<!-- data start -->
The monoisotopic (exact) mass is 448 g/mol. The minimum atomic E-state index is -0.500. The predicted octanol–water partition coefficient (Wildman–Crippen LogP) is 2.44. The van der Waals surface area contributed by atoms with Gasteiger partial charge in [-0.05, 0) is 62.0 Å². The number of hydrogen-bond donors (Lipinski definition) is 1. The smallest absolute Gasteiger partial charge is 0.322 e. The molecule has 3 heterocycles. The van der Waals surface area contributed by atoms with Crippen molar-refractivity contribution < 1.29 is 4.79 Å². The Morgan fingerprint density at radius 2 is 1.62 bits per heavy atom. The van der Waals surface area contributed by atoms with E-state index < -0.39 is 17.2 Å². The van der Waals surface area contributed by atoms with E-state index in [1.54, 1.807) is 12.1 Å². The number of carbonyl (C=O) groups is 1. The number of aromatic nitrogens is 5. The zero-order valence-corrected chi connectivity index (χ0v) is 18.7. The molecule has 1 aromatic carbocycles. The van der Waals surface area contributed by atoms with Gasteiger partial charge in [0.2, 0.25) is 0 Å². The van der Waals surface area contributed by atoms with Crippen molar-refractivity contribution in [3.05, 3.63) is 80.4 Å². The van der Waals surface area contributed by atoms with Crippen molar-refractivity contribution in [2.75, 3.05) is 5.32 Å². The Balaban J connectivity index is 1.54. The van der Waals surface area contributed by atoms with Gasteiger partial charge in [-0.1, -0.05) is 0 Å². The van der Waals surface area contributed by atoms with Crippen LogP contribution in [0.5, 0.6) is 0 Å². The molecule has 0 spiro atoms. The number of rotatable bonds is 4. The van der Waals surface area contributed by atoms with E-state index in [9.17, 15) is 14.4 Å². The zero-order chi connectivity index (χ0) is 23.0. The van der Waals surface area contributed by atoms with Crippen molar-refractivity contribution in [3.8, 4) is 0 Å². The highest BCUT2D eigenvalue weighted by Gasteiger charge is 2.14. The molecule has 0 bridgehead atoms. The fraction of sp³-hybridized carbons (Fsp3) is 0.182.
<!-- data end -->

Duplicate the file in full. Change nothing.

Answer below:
The monoisotopic (exact) mass is 448 g/mol. The minimum atomic E-state index is -0.500. The predicted octanol–water partition coefficient (Wildman–Crippen LogP) is 2.44. The van der Waals surface area contributed by atoms with Gasteiger partial charge in [-0.05, 0) is 62.0 Å². The number of hydrogen-bond donors (Lipinski definition) is 1. The smallest absolute Gasteiger partial charge is 0.322 e. The molecule has 3 heterocycles. The van der Waals surface area contributed by atoms with Crippen molar-refractivity contribution < 1.29 is 4.79 Å². The Morgan fingerprint density at radius 2 is 1.62 bits per heavy atom. The van der Waals surface area contributed by atoms with E-state index < -0.39 is 17.2 Å². The van der Waals surface area contributed by atoms with E-state index in [1.54, 1.807) is 12.1 Å². The number of carbonyl (C=O) groups is 1. The number of aromatic nitrogens is 5. The zero-order valence-corrected chi connectivity index (χ0v) is 18.7. The molecule has 1 aromatic carbocycles. The van der Waals surface area contributed by atoms with Gasteiger partial charge in [0.2, 0.25) is 0 Å². The van der Waals surface area contributed by atoms with Crippen molar-refractivity contribution in [3.05, 3.63) is 80.4 Å². The van der Waals surface area contributed by atoms with Crippen molar-refractivity contribution in [2.75, 3.05) is 5.32 Å². The Balaban J connectivity index is 1.54. The van der Waals surface area contributed by atoms with Gasteiger partial charge in [-0.1, -0.05) is 0 Å². The van der Waals surface area contributed by atoms with Crippen LogP contribution in [0.5, 0.6) is 0 Å². The molecule has 0 spiro atoms. The number of rotatable bonds is 4. The van der Waals surface area contributed by atoms with E-state index in [9.17, 15) is 14.4 Å². The zero-order chi connectivity index (χ0) is 23.0. The van der Waals surface area contributed by atoms with Crippen molar-refractivity contribution in [3.8, 4) is 0 Å². The highest BCUT2D eigenvalue weighted by Gasteiger charge is 2.14. The molecule has 0 bridgehead atoms. The fraction of sp³-hybridized carbons (Fsp3) is 0.182.